A game-changing discovery of tumour DNA within breast milk is set to redefine how health professionals screen for the disease, promoting more accurate and life-saving diagnoses for women everywhere.
Breast milk has long been championed for its ability to promote healthy development and boost immunity for a growing newborn. Now, it seems the natural liquid may be packing another lifesaving benefit.
A recently published study has revealed the presence of tumour DNA circulating in breast milk. The discovery is set to alter the course of breast cancer screening and treatment for pregnant and postpartum women, some of the most vulnerable to breast cancer mortality rates.
According to Christina Saura, PhD, and head of the team responsible for the groundbreaking research at the Vall d’Hebron Institute of Oncology (VHIO) in Spain, pregnant and postpartum women often tend to receive their cancer diagnoses in advanced stages.
“It is typically assumed that the physiological changes in the breasts during gestation and lactation, which are considered to be normal, may hide a developing tumour, explains Saura. “The fact is that postpartum breast cancer, understood to be the ten years after delivery, accounts for 40 per cent to 45 per cent of breast cancer cases diagnosed before age 45.“
Like what you see? Sign up to our bodyandsoul.com.au newsletter for more stories like this.
With such sombre statistics, researchers across the globe have been tirelessly working to uncover more effective and accessible methods for early detection. The latest discovery could now see women receiving an early diagnosis based on a simple liquid biopsy of their breast milk.
A surprise discovery
According to Saura, the idea to test breast milk for any detection of breast cancer came from one of the institute’s patients, a woman diagnosed during her third pregnancy. Paranoid her tumour may have been transmitted to her second child before she was unaware of her diagnosis, she asked her doctors to test a sample of her breast milk she had kept stored in a freezer.
“Though we knew that breast cancer is not transmitted through breast milk, we decided to test the sample and look for markers that could help our research,” explains Saura, on the institute’s subsequent discovery of DNA with the same mutation that was present in her tumour.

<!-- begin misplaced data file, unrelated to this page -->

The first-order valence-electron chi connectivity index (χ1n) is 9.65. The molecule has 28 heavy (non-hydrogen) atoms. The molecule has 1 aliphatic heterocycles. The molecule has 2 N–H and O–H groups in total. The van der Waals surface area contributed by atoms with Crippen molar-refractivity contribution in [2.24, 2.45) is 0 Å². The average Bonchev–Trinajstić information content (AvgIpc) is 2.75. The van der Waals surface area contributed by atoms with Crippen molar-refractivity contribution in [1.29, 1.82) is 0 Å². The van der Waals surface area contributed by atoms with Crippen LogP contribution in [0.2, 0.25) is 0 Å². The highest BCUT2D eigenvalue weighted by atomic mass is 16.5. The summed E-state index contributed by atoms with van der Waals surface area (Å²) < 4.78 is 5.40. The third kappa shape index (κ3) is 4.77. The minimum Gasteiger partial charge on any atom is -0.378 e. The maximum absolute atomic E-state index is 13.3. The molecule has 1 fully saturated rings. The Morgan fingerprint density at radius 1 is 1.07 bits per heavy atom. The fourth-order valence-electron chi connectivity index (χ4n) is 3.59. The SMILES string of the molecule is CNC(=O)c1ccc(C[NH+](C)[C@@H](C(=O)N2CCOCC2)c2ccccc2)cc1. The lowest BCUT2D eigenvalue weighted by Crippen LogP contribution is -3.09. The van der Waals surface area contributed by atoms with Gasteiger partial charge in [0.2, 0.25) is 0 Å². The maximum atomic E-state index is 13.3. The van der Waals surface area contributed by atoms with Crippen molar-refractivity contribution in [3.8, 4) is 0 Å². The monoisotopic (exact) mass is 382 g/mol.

With the milk sample having been stored in the freezer for more than a year, Saura and her team realised the potential breast milk had in offering a more accurate, early-stage detection method than other current screening techniques.
The subsequent research
The VHIO research team used two different techniques to analyse both breast milk and blood samples: next-generation sequencing and droplet digital polymerase chain reaction. Ana Vivancos, PhD and another author of the study, explains both methods confirmed the presence of ctDNA in breast milk, shining a light on the liquid’s association with earlier and more accurate detection.
„We were able to detect tumour mutations in milk samples from 13 of the 15 patients with breast cancer who were tested, while circulating tumour DNA was detected in only one of all the blood samples that were collected at the same time,“ says Vivancos.
Using a genomic panel calibrated to detect the genes that are most frequently mutated in breast cancer in women under the age of 45, the team found their breast milk screening model extremely effective in identifying early-stage tumours.
„In practice, the panel design allows us to detect mutations in more than 95 per cent of breast cancer cases in women under 45 years old. Therefore, using this panel for early detection of this type of tumour during lactation should contribute to addressing a medical need that, until today, has gone unmet,“ explains Vivancos.
Could this test revolutionise breast cancer screening?
Given no screening techniques currently offer pregnant women an opportunity for early detection, this groundbreaking research could significantly increase the survival rate for women diagnosed with breast cancer during pregnancy, „That’s exactly the goal of this research: to screen for breast cancer in women who have just given birth,” Saura says.
Unlike existing screening methods, this breast milk biopsy is non-invasive and painless, only requiring a milk sample from women after birth. So far, the method has also proven to be significantly more accurate than similar techniques involving blood samples.
„We have seen that breast milk liquid biopsy was positive for the presence of circulating tumour DNA in 87 per cent of cases, whereas blood only revealed the presence of this marker in 8 per cent of cases,” says Saura. “This difference indicates that breast milk is a biofluid that is in more direct contact with tumour cells and therefore will be more informative in earlier stages.“
With further funding and research, the team at VHIO hope breast milk liquid biopsy will soon become a widely accepted screening method around the world for women of childbearing age.